More than half a million Avro Energy customers are shifted to challenger Octopus after going bust, Ofgem confirms
- Avro Energy went bust last week with 580k domestic customers
- Supplier of Last Resort sees bigger firms step in and take on customers
- Octopus Energy will now have 3.1m energy customers
- We explain what ex-Avro customers need to know about the switch
Around 580,000 domestic customers of collapsed firm Avro Energy have been moved over to Octopus, Ofgem revealed today.
The ongoing energy bill crisis has seen a number of firms go bust and the watchdog’s Supplier of Last Resort kick in.
It is believed there could be as few as 10 suppliers who survive the sharp increase in gas prices and fine margins in which they operate.
Ofgem said that Avro customers will be transferred to a new contract with Octopus from today and the challenger energy supplier will then contact them to explain what happens next, including personalised tariff information.
Rescued: Octopus Energy have taken on Avro customers from today – pictured, Prime Minister Boris Johnson visiting the Octopus HQ last October
Octopus, which is based in London, is also rumoured to be interested in snapping up rival Bulb Energy which has 1.7million customers.
It already has around 2.5million customers of its own, before today’s announcement which will see it swell to 3.1million. It is the fifth biggest supplier in terms of customers, and has been the most successful challenger to what was known as the ‘Big Six’.
Ofgem says Avro customers can switch without being charged any exit fees – but adds: ‘Our advice is not to switch immediately, but wait until Octopus Energy has been in touch with you. They will contact you with personalised information about your tariff.
‘Your account will be fully set up with them in the coming weeks or months. Octopus Energy will contact you at this point to confirm once this has happened.’
It adds that waiting for it to contact you will be the ‘smoothest’ way for any credit balances customers had with Avro to be honoured by Octopus.
The watchdog adds: ‘The review process may take a sometime as Octopus Energy needs to receive and review records from Avro Energy.
‘When calculating your credit balance, they will deduct any unbilled charges for your supply by Avro Energy.
‘Current and former customers who owe money, or are in debit to Avro Energy should wait to hear from Octopus Energy or Avro Energy’s administrators who will talk to them about repayment arrangements.’
Octopus said on its website: ‘We offered to take on this responsibility because we believe that our technology platform (Kraken) will make the change as smooth and straightforward for their customers as possible.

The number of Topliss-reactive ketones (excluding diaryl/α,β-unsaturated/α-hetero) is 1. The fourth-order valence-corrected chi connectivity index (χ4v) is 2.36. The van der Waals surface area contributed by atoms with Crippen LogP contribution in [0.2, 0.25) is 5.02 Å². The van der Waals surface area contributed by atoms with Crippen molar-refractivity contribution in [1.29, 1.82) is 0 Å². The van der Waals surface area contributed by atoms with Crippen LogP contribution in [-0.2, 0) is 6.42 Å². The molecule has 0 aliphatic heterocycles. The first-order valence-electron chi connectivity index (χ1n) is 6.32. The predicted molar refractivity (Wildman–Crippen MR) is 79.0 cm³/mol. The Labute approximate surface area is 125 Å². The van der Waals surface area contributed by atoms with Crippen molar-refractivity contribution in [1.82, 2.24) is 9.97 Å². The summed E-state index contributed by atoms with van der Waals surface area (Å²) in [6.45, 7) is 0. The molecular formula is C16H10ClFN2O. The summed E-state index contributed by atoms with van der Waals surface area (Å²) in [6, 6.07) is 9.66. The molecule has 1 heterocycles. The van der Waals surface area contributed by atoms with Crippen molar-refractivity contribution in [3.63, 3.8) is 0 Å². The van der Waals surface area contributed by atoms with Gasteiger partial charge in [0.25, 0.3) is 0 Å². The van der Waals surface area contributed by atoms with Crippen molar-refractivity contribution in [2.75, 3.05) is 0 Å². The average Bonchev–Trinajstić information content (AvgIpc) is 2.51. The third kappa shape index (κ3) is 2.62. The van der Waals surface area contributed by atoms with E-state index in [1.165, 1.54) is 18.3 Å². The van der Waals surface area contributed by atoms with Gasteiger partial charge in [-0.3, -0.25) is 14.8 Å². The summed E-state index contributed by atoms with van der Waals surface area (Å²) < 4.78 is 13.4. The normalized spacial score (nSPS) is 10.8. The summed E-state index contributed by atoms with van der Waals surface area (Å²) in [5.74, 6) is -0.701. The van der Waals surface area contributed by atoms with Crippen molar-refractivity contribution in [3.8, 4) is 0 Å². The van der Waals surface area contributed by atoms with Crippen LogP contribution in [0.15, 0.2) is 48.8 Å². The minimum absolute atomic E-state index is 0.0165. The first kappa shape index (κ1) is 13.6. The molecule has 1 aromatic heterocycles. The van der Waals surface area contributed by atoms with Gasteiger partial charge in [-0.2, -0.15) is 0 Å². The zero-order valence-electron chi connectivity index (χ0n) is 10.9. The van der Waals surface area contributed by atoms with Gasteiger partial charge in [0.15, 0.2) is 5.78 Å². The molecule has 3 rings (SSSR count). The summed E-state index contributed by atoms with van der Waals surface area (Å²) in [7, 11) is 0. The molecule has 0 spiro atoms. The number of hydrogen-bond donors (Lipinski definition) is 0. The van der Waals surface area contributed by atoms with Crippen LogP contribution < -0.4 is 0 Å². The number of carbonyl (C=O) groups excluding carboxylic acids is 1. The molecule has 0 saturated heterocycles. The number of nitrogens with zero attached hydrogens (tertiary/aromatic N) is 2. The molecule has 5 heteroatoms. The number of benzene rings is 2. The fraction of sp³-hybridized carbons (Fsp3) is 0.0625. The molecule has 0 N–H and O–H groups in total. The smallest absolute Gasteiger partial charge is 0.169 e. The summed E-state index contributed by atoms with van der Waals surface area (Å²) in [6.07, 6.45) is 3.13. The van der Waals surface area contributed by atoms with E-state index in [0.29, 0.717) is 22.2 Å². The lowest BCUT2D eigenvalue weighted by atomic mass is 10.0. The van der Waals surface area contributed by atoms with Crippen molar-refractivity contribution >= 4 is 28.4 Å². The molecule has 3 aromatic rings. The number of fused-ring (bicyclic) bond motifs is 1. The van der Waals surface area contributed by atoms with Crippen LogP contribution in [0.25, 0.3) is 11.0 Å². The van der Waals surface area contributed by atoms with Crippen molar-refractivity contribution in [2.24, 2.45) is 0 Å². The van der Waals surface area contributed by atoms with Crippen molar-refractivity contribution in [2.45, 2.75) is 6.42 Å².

We have a strong track record in large customer migrations and would like to reassure customers that there will be no interruption or impact to their energy supply.
We’re asking Avro customers not to contact Octopus Energy right now as we are loading their details onto our systems, and hoping to work with their administrators to make the process as seamless as possible – we will contact all Avro customers in the next 48 hours to let them know what happens next.
When customers are moved to a new supplier, they will be put on a special ‘deemed’ contract which is a contract they haven’t chosen and not the fixed deal they may have previously had.
Deemed contracts can be more expensive because the supplier takes on more risk, for example, they might have to buy extra wholesale energy at short notice for new customers.
Therefore, they charge more to make up for it. As wholesale prices are increasing as it is, these contracts are likely to be pricey.
However, Ofgem said it will try to get the best possible deal for customers.
While customers can switch away once they are moved to the new supplier, in the current climate it may be difficult to find a good value fixed deal.
In fact, it may be worth moving to a default tariff, which, whilst usually considered pricier, are capped at £1,277 a year as of 1 October, thanks to Ofgem’s energy price cap.
Avro are the biggest casualty so far of the ongoing crisis. The next biggest in terms of customer numbers are People’s Energy Company with 350,000 customers and Utility Point with 220,000.
British Gas has since rescued People’s Energy customers, and EDF have taken on Utility Point’s ones.
Questions have been raised as to how closely new energy firms have been scrutinised before being allowed to trade.